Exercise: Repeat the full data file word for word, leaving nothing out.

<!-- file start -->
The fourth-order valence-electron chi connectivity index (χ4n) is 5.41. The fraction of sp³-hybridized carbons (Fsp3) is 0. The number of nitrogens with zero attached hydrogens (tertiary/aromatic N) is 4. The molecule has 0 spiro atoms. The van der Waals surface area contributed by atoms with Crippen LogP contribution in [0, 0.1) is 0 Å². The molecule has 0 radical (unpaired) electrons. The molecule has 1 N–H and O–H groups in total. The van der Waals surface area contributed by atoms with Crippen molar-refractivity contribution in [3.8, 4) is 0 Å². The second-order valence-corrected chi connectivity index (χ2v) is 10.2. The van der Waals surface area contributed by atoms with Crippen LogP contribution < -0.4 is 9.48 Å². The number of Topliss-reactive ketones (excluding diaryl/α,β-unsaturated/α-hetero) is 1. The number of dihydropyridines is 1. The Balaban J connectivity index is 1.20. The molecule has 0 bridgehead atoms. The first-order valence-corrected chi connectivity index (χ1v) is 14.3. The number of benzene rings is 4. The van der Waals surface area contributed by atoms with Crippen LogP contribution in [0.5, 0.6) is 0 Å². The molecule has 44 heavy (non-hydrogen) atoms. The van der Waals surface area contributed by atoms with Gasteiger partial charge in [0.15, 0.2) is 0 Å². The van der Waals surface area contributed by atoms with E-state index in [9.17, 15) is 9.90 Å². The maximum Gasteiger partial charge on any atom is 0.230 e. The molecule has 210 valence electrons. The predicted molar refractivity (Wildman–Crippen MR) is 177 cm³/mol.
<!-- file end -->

The fourth-order valence-electron chi connectivity index (χ4n) is 5.41. The fraction of sp³-hybridized carbons (Fsp3) is 0. The number of nitrogens with zero attached hydrogens (tertiary/aromatic N) is 4. The molecule has 0 spiro atoms. The van der Waals surface area contributed by atoms with Crippen LogP contribution in [0, 0.1) is 0 Å². The molecule has 0 radical (unpaired) electrons. The molecule has 1 N–H and O–H groups in total. The van der Waals surface area contributed by atoms with Crippen molar-refractivity contribution in [3.8, 4) is 0 Å². The second-order valence-corrected chi connectivity index (χ2v) is 10.2. The van der Waals surface area contributed by atoms with Crippen LogP contribution < -0.4 is 9.48 Å². The number of Topliss-reactive ketones (excluding diaryl/α,β-unsaturated/α-hetero) is 1. The number of dihydropyridines is 1. The Balaban J connectivity index is 1.20. The molecule has 0 bridgehead atoms. The first-order valence-corrected chi connectivity index (χ1v) is 14.3. The number of benzene rings is 4. The van der Waals surface area contributed by atoms with Crippen LogP contribution in [0.5, 0.6) is 0 Å². The molecule has 44 heavy (non-hydrogen) atoms. The van der Waals surface area contributed by atoms with Gasteiger partial charge in [0.15, 0.2) is 0 Å². The van der Waals surface area contributed by atoms with E-state index in [9.17, 15) is 9.90 Å². The maximum Gasteiger partial charge on any atom is 0.230 e. The molecule has 210 valence electrons. The predicted molar refractivity (Wildman–Crippen MR) is 177 cm³/mol.